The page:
Even in the midst of the civil turmoil, he fell in love with, andmarried, a beautiful and amiable young lady of the noble house ofStanley; and from that time had the more merit in his loyalty, as itdivorced him from her society, unless at very brief intervals, when hisduty permitted an occasional visit to his home. Scorning to be alluredfrom his military duty by domestic inducements, Peveril of the Peakfought on for several rough years of civil war, and performed his partwith sufficient gallantry, until his regiment was surprised and cutto pieces by Poyntz, Cromwell's enterprising and successful general ofcavalry. The defeated Cavalier escaped from the field of battle, and,like a true descendant of William the Conqueror, disdaining submission,threw himself into his own castellated mansion, which was attacked anddefended in a siege of that irregular kind which caused the destructionof so many baronial residences during the course of those unhappy wars.Martindale Castle, after having suffered severely from the cannon whichCromwell himself brought against it, was at length surrendered when inthe last extremity. Sir Geoffrey himself became a prisoner, and whilehis liberty was only restored upon a promise of remaining a peacefulsubject to the Commonwealth in future, his former delinquencies, asthey were termed by the ruling party, were severely punished by fine andsequestration.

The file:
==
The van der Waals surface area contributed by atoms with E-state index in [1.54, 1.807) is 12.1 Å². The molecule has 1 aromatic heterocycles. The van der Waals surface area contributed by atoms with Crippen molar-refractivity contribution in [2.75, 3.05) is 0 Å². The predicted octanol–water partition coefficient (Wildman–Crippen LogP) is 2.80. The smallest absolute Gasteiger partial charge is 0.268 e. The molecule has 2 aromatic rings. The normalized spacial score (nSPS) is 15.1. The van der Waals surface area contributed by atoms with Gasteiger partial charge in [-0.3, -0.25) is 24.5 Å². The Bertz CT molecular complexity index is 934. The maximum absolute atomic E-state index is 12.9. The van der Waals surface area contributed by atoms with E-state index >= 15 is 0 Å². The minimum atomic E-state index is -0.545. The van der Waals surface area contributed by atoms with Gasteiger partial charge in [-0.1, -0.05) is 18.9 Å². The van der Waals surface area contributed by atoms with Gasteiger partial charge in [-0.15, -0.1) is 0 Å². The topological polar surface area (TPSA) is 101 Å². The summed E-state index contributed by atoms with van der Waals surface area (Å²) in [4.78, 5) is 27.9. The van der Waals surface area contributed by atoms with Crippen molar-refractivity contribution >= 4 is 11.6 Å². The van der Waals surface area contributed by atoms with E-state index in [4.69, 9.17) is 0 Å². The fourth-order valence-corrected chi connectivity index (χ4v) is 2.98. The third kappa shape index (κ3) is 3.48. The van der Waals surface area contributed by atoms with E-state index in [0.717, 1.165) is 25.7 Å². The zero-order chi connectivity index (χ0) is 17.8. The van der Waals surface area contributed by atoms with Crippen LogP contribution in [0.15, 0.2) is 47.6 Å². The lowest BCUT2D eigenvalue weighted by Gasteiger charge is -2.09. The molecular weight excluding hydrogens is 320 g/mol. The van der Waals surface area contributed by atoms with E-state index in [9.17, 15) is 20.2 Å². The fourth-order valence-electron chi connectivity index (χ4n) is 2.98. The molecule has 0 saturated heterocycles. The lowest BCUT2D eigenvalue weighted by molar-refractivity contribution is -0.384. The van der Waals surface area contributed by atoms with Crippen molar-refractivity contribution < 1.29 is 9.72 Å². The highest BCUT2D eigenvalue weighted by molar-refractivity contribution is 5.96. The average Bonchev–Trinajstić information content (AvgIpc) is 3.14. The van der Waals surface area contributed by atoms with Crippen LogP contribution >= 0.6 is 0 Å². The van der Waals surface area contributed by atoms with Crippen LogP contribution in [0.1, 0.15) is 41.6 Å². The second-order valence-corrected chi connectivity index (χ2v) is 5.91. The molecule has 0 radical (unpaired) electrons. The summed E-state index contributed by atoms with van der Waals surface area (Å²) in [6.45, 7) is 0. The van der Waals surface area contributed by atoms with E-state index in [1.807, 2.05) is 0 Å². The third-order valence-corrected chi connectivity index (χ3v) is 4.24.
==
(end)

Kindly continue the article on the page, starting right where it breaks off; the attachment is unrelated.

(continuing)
But neither his forced promise, nor the fear of farther unpleasantconsequences to his person or property, could prevent Peveril of thePeak from joining the gallant Earl of Derby the night before the fatalengagement in Wiggan Lane, where the Earl's forces were dispersed. SirGeoffrey having had his share in that action, escaped with the relicsof the Royalists after the defeat, to join Charles II. He witnessed alsothe final defeat of Worcester, where he was a second time made prisoner;and as, in the opinion of Cromwell and the language of the times, hewas regarded as an obstinate malignant, he was in great danger of havingshared with the Earl of Derby his execution at Bolton-le-Moor, havingpartaken with him the dangers of two actions. But Sir Geoffrey's lifewas preserved by the interest of a friend, who possessed influence inthe councils of Oliver.--This was a Mr. Bridgenorth, a gentleman ofmiddling quality, whose father had been successful in some commercialadventure during the peaceful reign of James I.; and who had bequeathedhis son a considerable sum of money, in addition to the moderatepatrimony which he inherited from his father.